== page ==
Kingdom – Review
Follow Genre: Indie 2D sidescroller strategy and resource management game
Developer: Noio, Licorice
Publisher: Raw fury
Platform: PC, Mac, Linux
Tested on: PC

Kingdom – Review

Site Score
Good: Gorgeous graphics, great atmosphere, easy to play, hard to master, attacks are surprisingly thrilling
Bad: Galloping from one side of the Kingdom to the other gets tedious quite quickly
User Score
(3 votes)
Click to vote
VN:F [1.9.22_1171]
Rating: 8.7/10 (3 votes cast)

Every nation is doomed to fall. The question, however, is when. This is exactly the concept Noio and Licorice seem to be playing with in their latest title. In Kingdom you take control of a royal’s actions and coin purse. Will you be able to create a mighty settlement or will it crumble in front of your eyes?

Kingdom Title game start


Kingdom in itself does not really come with a full story. The game starts by telling the player the king or queen brings the crown to a new land before allowing them to roam and create their own story. However, every playthrough has the same basic elements and thus the same implied story base.

Every game starts with a kingdom-less royal looking for a new land to rule and subjects to govern. It is unclear what has happened to the monarch’s previous home, yet there is enough implied to know it crumbled and vanished. You, as king or queen, can not let the golden crown on your head go to waste though. Travelling the broken land, you pick up new subjects and start building a nation. However, dark forces are at play. The nights that should allow your subjects to rest are filled with terror, leaving you and your people to fight for your lives and the crown. How long will your kingdom survive this time?

Kingdom 1


The whole game is composed of incredible pixelart. Weather, the day and night cycle, even the little activities people and animals in and outside the settlement do are laced with detail. Foggy, cloudy, sunny… even the blood moon is done in such a way that you can nearly feel the scenery buzzing through the screen. This pixillated reality only works to the player’s advantage, as any change can hint at what might come. For example, keeping an eye out for what time of day it is crucial in order to plan your defences or even predict the amount of enemies you might be facing during the night.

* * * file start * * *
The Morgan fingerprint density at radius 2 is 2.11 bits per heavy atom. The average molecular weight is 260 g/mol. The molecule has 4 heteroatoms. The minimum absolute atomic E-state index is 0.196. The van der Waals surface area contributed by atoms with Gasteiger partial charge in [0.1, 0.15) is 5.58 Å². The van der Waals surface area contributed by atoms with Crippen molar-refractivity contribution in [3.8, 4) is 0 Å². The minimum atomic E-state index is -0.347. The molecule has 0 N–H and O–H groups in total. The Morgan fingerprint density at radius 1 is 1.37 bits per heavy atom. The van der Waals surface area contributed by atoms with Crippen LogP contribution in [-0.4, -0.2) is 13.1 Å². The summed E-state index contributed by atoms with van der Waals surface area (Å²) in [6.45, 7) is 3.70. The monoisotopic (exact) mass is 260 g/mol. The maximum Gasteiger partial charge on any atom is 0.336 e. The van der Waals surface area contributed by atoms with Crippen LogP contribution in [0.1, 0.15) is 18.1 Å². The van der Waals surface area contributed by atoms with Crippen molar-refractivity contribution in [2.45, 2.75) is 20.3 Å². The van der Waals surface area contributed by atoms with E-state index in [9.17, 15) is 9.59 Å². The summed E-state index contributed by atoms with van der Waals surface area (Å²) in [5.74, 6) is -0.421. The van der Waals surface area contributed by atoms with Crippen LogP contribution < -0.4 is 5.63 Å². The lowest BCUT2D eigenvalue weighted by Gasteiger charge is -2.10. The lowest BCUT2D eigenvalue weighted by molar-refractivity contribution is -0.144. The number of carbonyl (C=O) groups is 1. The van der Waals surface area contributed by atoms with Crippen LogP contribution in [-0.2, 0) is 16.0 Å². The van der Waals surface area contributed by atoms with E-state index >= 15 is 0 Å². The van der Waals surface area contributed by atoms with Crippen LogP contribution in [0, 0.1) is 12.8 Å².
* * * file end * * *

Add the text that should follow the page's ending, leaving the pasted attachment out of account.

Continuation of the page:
Speaking of enemies, the thieving things have simple yet very effective design. Colour-coded with shadowy grey and red, it’s clear from the start that these beings mean trouble. The way they move, attack and die also leave you to wonder about their true identity until you set out to explore.

Kingdom 2

What’s also great, is that the race of the king and queen aren’t set in stone. They can pretty much be any colour or age and always get generated randomly. Even your horse and flag can look different with each new game.

The most marvellous thing however, is the water. Despite it being pixilated, it looks incredibly real, leaving us to wonder if the creators accomplished this feat out of sheer awesomeness, or by offering their firstborns to some obscure demon lord. With the first option being the sole possible answer, we can only tip our hats in adoration.


Kingdom comes with a highly atmospheric soundtrack. There is no speech, just simple ambient music and well picked sound effects to draw you into the world. It’s a simplicity that works wonders, as it helps set a mood of mystery during daytime and sheer angst when the ominous red blood moon is standing high.

Kingdom blood moon


Kingdom is a minimalist 2D sidescrolling strategy and resource management game. You play as a monarch, whom gets randomly generated at the start of every play through. Your most important features are your coin purse, your trusted steed and of course your fancy golden crown. In the entire game, there are only three keys you’ll use, making this title extremely simple to play. Moving along the wide horizontal land is done with the left and right arrow keys. In order to speed up, a double tap on the desired direction launches your steed into a gallop until either you allow it to rest or until it’s out of breath. The third key is the down arrow and is basically used for every action involving money such as recruitment, upgrading or even activating curious artifacts.